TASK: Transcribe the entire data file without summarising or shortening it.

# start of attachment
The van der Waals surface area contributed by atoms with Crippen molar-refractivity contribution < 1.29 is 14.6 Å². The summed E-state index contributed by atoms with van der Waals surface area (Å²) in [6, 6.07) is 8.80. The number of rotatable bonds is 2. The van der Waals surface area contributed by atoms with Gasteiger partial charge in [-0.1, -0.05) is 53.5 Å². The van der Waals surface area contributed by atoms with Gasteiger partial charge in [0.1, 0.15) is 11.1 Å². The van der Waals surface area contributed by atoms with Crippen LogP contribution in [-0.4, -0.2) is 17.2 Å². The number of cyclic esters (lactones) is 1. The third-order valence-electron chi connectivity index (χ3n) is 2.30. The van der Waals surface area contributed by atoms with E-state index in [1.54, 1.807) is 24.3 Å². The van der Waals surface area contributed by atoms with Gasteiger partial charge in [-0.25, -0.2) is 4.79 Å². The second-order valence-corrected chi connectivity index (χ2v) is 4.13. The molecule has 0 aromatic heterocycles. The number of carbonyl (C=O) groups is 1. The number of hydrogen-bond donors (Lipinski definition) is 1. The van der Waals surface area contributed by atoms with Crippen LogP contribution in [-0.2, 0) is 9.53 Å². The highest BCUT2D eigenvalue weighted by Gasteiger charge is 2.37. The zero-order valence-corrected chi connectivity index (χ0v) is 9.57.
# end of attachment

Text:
The van der Waals surface area contributed by atoms with Crippen molar-refractivity contribution < 1.29 is 14.6 Å². The summed E-state index contributed by atoms with van der Waals surface area (Å²) in [6, 6.07) is 8.80. The number of rotatable bonds is 2. The van der Waals surface area contributed by atoms with Gasteiger partial charge in [-0.1, -0.05) is 53.5 Å². The van der Waals surface area contributed by atoms with Gasteiger partial charge in [0.1, 0.15) is 11.1 Å². The van der Waals surface area contributed by atoms with Crippen LogP contribution in [-0.4, -0.2) is 17.2 Å². The number of cyclic esters (lactones) is 1. The third-order valence-electron chi connectivity index (χ3n) is 2.30. The van der Waals surface area contributed by atoms with E-state index in [1.54, 1.807) is 24.3 Å². The van der Waals surface area contributed by atoms with Gasteiger partial charge in [-0.25, -0.2) is 4.79 Å². The second-order valence-corrected chi connectivity index (χ2v) is 4.13. The molecule has 0 aromatic heterocycles. The number of carbonyl (C=O) groups is 1. The number of hydrogen-bond donors (Lipinski definition) is 1. The van der Waals surface area contributed by atoms with Crippen LogP contribution in [-0.2, 0) is 9.53 Å². The highest BCUT2D eigenvalue weighted by Gasteiger charge is 2.37. The zero-order valence-corrected chi connectivity index (χ0v) is 9.57.